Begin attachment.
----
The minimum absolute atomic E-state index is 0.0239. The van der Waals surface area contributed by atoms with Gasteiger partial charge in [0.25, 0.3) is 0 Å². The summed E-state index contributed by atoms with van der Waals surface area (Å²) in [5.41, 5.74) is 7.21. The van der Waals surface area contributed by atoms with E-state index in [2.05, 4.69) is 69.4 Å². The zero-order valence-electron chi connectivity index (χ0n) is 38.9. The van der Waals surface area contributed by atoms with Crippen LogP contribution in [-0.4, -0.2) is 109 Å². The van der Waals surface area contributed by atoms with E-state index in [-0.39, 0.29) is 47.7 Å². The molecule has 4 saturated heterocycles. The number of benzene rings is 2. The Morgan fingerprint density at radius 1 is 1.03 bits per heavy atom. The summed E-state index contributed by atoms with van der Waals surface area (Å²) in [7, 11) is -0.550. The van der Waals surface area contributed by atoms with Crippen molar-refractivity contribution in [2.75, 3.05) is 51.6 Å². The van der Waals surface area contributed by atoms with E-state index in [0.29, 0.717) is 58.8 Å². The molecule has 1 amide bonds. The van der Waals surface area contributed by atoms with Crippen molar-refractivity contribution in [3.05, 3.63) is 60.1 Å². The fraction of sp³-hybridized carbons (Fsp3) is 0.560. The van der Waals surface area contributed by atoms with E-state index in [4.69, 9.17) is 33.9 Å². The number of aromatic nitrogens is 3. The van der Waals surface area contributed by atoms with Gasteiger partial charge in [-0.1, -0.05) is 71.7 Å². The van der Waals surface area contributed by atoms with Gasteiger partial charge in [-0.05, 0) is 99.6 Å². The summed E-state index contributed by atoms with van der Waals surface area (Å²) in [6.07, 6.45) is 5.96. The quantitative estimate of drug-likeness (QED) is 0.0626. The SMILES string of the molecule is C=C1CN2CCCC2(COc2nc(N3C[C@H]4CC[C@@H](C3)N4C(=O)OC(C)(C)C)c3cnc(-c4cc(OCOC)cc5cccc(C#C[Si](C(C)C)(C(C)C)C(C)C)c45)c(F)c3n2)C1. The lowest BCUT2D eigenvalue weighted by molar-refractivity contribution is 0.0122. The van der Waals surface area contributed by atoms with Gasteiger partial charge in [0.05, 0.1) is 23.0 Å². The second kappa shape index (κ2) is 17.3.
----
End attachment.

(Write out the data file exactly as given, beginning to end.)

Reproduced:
The minimum absolute atomic E-state index is 0.0239. The van der Waals surface area contributed by atoms with Gasteiger partial charge in [0.25, 0.3) is 0 Å². The summed E-state index contributed by atoms with van der Waals surface area (Å²) in [5.41, 5.74) is 7.21. The van der Waals surface area contributed by atoms with E-state index in [2.05, 4.69) is 69.4 Å². The zero-order valence-electron chi connectivity index (χ0n) is 38.9. The van der Waals surface area contributed by atoms with Crippen LogP contribution in [-0.4, -0.2) is 109 Å². The van der Waals surface area contributed by atoms with E-state index in [-0.39, 0.29) is 47.7 Å². The molecule has 4 saturated heterocycles. The number of benzene rings is 2. The Morgan fingerprint density at radius 1 is 1.03 bits per heavy atom. The summed E-state index contributed by atoms with van der Waals surface area (Å²) in [7, 11) is -0.550. The van der Waals surface area contributed by atoms with Crippen molar-refractivity contribution in [2.75, 3.05) is 51.6 Å². The van der Waals surface area contributed by atoms with E-state index in [0.29, 0.717) is 58.8 Å². The molecule has 1 amide bonds. The van der Waals surface area contributed by atoms with Crippen molar-refractivity contribution in [3.05, 3.63) is 60.1 Å². The fraction of sp³-hybridized carbons (Fsp3) is 0.560. The van der Waals surface area contributed by atoms with E-state index in [4.69, 9.17) is 33.9 Å². The number of aromatic nitrogens is 3. The van der Waals surface area contributed by atoms with Gasteiger partial charge in [-0.1, -0.05) is 71.7 Å². The van der Waals surface area contributed by atoms with Gasteiger partial charge in [-0.05, 0) is 99.6 Å². The summed E-state index contributed by atoms with van der Waals surface area (Å²) in [6.07, 6.45) is 5.96. The quantitative estimate of drug-likeness (QED) is 0.0626. The SMILES string of the molecule is C=C1CN2CCCC2(COc2nc(N3C[C@H]4CC[C@@H](C3)N4C(=O)OC(C)(C)C)c3cnc(-c4cc(OCOC)cc5cccc(C#C[Si](C(C)C)(C(C)C)C(C)C)c45)c(F)c3n2)C1. The lowest BCUT2D eigenvalue weighted by molar-refractivity contribution is 0.0122. The van der Waals surface area contributed by atoms with Gasteiger partial charge in [0.05, 0.1) is 23.0 Å². The second kappa shape index (κ2) is 17.3.